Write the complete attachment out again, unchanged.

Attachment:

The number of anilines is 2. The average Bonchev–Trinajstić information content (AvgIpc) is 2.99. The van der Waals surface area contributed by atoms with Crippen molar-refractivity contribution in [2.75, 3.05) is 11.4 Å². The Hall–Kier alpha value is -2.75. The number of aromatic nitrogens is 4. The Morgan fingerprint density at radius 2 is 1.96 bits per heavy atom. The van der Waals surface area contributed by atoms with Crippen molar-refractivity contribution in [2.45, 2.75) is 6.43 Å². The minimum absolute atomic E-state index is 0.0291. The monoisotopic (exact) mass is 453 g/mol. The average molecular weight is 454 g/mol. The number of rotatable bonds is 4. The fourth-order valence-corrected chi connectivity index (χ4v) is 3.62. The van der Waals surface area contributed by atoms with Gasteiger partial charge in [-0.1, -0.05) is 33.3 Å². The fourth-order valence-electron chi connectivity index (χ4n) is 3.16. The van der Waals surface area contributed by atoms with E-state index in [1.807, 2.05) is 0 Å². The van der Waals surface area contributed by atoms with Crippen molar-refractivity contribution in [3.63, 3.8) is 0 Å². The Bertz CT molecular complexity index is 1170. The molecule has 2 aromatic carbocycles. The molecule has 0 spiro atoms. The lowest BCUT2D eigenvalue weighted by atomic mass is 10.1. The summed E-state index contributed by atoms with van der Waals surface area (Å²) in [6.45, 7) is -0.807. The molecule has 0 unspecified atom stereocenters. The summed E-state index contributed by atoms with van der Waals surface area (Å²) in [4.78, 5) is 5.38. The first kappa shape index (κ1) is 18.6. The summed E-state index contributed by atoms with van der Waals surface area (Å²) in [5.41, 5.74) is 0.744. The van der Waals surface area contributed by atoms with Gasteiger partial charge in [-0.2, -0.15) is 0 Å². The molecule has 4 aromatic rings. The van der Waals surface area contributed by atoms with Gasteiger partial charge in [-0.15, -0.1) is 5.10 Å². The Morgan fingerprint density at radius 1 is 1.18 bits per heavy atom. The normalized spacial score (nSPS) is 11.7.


The number of anilines is 2. The average Bonchev–Trinajstić information content (AvgIpc) is 2.99. The van der Waals surface area contributed by atoms with Crippen molar-refractivity contribution in [2.75, 3.05) is 11.4 Å². The Hall–Kier alpha value is -2.75. The number of aromatic nitrogens is 4. The Morgan fingerprint density at radius 2 is 1.96 bits per heavy atom. The van der Waals surface area contributed by atoms with Crippen molar-refractivity contribution in [2.45, 2.75) is 6.43 Å². The minimum absolute atomic E-state index is 0.0291. The monoisotopic (exact) mass is 453 g/mol. The average molecular weight is 454 g/mol. The number of rotatable bonds is 4. The fourth-order valence-corrected chi connectivity index (χ4v) is 3.62. The van der Waals surface area contributed by atoms with Gasteiger partial charge in [-0.1, -0.05) is 33.3 Å². The fourth-order valence-electron chi connectivity index (χ4n) is 3.16. The van der Waals surface area contributed by atoms with E-state index in [1.807, 2.05) is 0 Å². The van der Waals surface area contributed by atoms with Crippen molar-refractivity contribution in [3.63, 3.8) is 0 Å². The Bertz CT molecular complexity index is 1170. The molecule has 2 aromatic carbocycles. The molecule has 0 spiro atoms. The lowest BCUT2D eigenvalue weighted by atomic mass is 10.1. The summed E-state index contributed by atoms with van der Waals surface area (Å²) in [6.45, 7) is -0.807. The molecule has 0 unspecified atom stereocenters. The summed E-state index contributed by atoms with van der Waals surface area (Å²) in [4.78, 5) is 5.38. The first kappa shape index (κ1) is 18.6. The summed E-state index contributed by atoms with van der Waals surface area (Å²) in [5.41, 5.74) is 0.744. The van der Waals surface area contributed by atoms with Gasteiger partial charge in [-0.2, -0.15) is 0 Å². The molecule has 4 aromatic rings. The van der Waals surface area contributed by atoms with Gasteiger partial charge in [-0.15, -0.1) is 5.10 Å². The Morgan fingerprint density at radius 1 is 1.18 bits per heavy atom. The normalized spacial score (nSPS) is 11.7.